Five reasons you'll hate 3D gaming...
1. You'll need new hardware
A new TV for your PlayStation, a new 120Mhz monitor for your PC and, depending on what 3D tech you go for, a set of active, rechargeable 3D glasses. Going 3D isn't going to be cheap – why not spend all that cash on an impossibly large TV, a clutch of ace games, a nice new hat and some gourmet sausages instead?
At present, the incoming PS3 3D means this is all a bit of a Sony thing too – they're bullying us into 3D by saturating the tech industry with their expensive new tellies and Blu-ray players.
2. Loss of colour
Pass a game or movie through a pair of polarised stereoscopic glasses, separated into left and right images, and you lose light. In turn, you can lose colour and vibrancy (depending on the effectiveness of any colour correction tech employed).
Given most big-budget videogames already seem to think brown and grey are the only colours worth bothering with, where's the fun in 3D if these muddy worlds end up looking even more dreary?
3. Yeah, the glasses thing
You look like an extra from Back to the Future 2, the fleshy bit where your ear attaches to your skull will ache after a while, and whenever you look around and see anyone else wearing 'em the fantasy of the game world falls apart. And don't get us started on how preposterous it feels to wear 3D glasses over existing glasses – you look like a mad professor.
UNCOOL: It's OK, you definitely won't look like a total idiot whilst wearing 3D glasses, because it says Sony on the side! Problem solved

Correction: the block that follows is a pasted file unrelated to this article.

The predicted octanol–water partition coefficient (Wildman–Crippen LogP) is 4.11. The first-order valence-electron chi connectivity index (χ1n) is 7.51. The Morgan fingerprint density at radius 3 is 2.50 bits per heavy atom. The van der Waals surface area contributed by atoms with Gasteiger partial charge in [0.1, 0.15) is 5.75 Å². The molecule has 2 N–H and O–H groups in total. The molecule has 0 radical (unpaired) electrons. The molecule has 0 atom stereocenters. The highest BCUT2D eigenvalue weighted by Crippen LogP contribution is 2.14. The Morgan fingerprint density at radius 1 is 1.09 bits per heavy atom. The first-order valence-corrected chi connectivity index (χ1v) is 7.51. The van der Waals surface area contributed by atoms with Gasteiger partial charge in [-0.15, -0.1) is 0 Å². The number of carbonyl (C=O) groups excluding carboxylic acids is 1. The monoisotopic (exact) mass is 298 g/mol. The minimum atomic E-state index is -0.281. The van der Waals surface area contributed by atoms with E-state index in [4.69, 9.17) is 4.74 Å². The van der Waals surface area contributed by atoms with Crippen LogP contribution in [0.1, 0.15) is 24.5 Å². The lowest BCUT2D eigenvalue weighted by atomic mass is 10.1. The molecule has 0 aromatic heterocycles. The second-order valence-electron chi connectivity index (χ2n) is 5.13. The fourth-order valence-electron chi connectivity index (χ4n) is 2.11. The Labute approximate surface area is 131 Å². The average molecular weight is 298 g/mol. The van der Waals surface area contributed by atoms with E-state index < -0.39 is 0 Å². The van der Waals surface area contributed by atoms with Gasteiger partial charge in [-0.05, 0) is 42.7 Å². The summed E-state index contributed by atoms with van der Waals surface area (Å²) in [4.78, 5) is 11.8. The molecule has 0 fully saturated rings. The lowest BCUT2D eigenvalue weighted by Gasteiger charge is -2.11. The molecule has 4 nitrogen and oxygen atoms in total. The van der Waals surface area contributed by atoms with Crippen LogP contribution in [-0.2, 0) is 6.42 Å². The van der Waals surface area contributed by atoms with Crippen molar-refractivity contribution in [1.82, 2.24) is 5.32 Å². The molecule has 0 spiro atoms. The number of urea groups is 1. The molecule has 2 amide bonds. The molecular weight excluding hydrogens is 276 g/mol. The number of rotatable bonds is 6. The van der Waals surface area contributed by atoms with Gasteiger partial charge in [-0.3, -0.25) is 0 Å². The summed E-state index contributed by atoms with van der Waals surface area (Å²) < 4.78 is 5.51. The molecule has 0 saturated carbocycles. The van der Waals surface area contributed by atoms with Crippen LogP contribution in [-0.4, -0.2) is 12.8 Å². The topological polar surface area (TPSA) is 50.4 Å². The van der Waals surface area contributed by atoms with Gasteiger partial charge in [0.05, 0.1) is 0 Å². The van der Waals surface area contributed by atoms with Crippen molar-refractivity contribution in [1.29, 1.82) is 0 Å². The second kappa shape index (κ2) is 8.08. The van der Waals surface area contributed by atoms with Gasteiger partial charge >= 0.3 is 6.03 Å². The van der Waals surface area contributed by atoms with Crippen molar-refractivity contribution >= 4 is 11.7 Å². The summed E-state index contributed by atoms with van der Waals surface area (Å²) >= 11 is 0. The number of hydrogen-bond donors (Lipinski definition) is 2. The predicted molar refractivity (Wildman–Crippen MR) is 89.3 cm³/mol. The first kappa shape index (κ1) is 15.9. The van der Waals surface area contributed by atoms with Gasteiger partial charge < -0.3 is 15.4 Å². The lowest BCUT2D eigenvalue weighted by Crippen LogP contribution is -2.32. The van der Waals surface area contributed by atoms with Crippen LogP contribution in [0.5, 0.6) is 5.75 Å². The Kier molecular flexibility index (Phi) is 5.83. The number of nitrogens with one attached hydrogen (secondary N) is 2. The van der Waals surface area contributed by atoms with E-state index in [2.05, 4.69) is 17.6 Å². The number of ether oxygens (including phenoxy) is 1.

4. You stop noticing
Can you honestly say you were still cooing at all the visual frippery in Avatar in the last hour or so? Course you weren't. You were just hoping that the blue hippies would beat up the nasty racists, and that they'd stop saying 'I see you' over and over again.
And were you still noticing that the balloons in Up looked a bit poppy-out after the first couple of shots? Nope, you were just laughing at the funny dog.
We acclimatise to visual phenomena quickly; in fact, you'd adapt just as easily to playing games on a 14" black and white telly. When you adapt to what's there, what's the point in going to all this effort for 3D?
5. Patchy support and backwards compatibility
For all Nvidia's ballyhooing, try 3D gaming on PC now and it's a muddled mess of pleasing depth effects and crosshairs and HUDs that look like someone tattooed a hologram directly onto your retina. The stuff that works is undone by the stuff that doesn't.
Unless game developers are consciously thinking about how their interfaces, menu screens and cutscenes are going to look in glasses-o-vision, you're going to have a headache-inducing barrage of screen elements that don't know how to behave.
You can fix some of it with driver profiles on PC, but you'll have more fun just instantly playing the game with none of that 3D fuss. Once Sony's 3D-specific games such as Gran Turismo 5 arrive we'll have a neater experience, but running older games, on PC or PS3, in 3D just means a whole lot of bloody-minded compromise.
IN THE GAME: Nvidia's 3DVision dongle/active glasses, which go for around £100. You'll need to pickup a 120Mhz monitor as well, or they're absolutely no bloody use whatsoever
Also, if you're a crazy person:
It will make violent games too lifelike, worry 51% of general consumers. It's true – being able to see a little more depth is the tipping point that will cause millions of gamers to instantly turn into murderers.
Liked this? Then check out 3D gaming: everything you need to know
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